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College tour impressions: Vassar

The second destination on our college tour was one of just the couple of liberal arts colleges on Becky’s list.

I have a feeling that calling your school a “liberal arts college” these days has to do more with pretense than with a true distinction from a “university”. Yes, engineering is normally not an option to major in, but I know of at least one such college that does offer that “unique” opportunity nowadays (coincidentally, we intend to visit that school as well, even though we could not care less about an engineering degree, no offense to any of my readers holding one). Yes, a graduate school is normally not a division of a liberal arts college, but it obviously makes little difference to a prospective undergrad, even when it is span as “more research opportunities for undergraduates”. Yes, liberal arts colleges are usually smaller and more intimate, but when you talk about a few thousand students, I don’t know if three thousand would feel considerably more intimate than, say, five thousand at an institution calling itself a “university”.

Anyway, with only Ivy League universities as points of reference up to this moment, Vassar did leave a different impression.

The campus is awfully pretty, park-like, enclosing a couple of lakes and streams, with buildings sitting a fair distance away from each other. There is a bit of a jumble of architectural styles, including some later-day designs that I could do without, but overall it is very pleasing.

Some college areas are located in different parts of the surrounding town, but the main campus is an enclosure abutting, rather than integrated with, a picturesque town strip. Poughkeepsie, NY, is a small town, and the feel of the area is fairly rural, although definitely not “in the middle of nowhere”. That impression was helped by the town fair being held on the day of our visit, with a nearby main street closed for vehicular traffic and throngs of people mulling about. The first café that we randomly went in for breakfast did little to dispel that positive impression, too; busy but efficient, good ambiance, good food, a mix of locals and visitors, one of those kinds of eateries that instantly make you feel good about the place you’re in. (And on a completely inconsequential note, the road along the campus leading into the “town centre” has no less than three roundabouts, which for all my erstwhile lamentations about driving in England elicit strangely nostalgic emotions in us nowadays.)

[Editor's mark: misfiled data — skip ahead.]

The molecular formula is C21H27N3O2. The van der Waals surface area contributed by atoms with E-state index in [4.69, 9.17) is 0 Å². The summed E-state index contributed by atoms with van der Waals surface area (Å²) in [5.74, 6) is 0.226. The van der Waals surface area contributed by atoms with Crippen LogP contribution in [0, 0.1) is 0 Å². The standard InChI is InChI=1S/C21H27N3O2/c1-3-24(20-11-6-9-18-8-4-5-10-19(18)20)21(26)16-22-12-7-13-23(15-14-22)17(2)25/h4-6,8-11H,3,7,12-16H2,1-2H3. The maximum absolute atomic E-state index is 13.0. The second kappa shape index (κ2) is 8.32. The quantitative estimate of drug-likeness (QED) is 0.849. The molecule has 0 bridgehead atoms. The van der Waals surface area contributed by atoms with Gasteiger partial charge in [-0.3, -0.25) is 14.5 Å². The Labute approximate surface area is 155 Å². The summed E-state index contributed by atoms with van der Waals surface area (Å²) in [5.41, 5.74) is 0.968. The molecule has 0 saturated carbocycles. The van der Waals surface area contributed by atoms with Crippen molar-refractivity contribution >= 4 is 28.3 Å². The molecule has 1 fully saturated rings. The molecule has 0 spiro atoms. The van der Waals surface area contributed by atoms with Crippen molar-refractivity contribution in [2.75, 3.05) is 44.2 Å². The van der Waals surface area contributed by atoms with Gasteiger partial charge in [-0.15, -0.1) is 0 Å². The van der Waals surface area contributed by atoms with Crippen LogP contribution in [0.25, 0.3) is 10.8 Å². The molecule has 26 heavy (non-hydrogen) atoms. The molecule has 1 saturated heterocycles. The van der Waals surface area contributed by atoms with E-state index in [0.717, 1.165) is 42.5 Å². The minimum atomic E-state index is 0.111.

While visual stimulants were overwhelmingly positive, the other components of our visit did ok.

The college offers all of the areas of study that Becky is after, and there is enough of flexibility in program composition to make studies fun (including nearly total absence of required/core studies beyond three freshman requirements, one of which Becky can already easily satisfy without taking any courses – foreign language proficiency). I wish I had such flexibility when I was in college. A smaller school is a smaller school, however, – the number of available classes and majors may sound impressive in the absolute sense, but it loses in comparison with bigger institutions. (It is a bit illogical to say that a 1,000 courses on offer is “lacking” when the degree requires you to select just 35 of them; and yet, given all that flexibility in designing your degree program, somehow the fact that some bigger college offers 2,000 courses makes the lower number seem inadequate…)

Facilities, from what we’ve seen, are satisfactory but hardly outstanding. Given that neither the tour nor the info session, both seriously slanted towards advertisement, focused much on facilities, I conclude that those are not a bragging point for the institution.

Which makes its price tag additionally galling. Vassar costs more than Yale. I have already come to accept the fact that there is no true cost differentiation when it comes to private schools – a couple-of-grand difference above $50K/yr can hardly be considered a significant factor – and I understand the economics well enough to recognize why the education sticker prices are what they are nowadays, but it just feels wrong that the 14th-ranked “national liberal arts college” costs more than the 3rd-ranked “national university”, where the latter clearly offers superior experience and superior opportunities.

Of course, as many other upper-tier schools, Vassar is need-blind or need-neutral or whatever the correct term is. They promise to accept you without any consideration for your ability to pay and then work with you to cover the difference between what you are able to pay and the yearly cost by means of a customized financial aid package. The pitch to low-income families is that if you are accepted, you may not have to pay anything out of pocket, based on the formula for the family contribution that the school uses. The pitch to middle-class prospective students… does not exist really, who knows what their formula is going to say we should pay out of pocket?…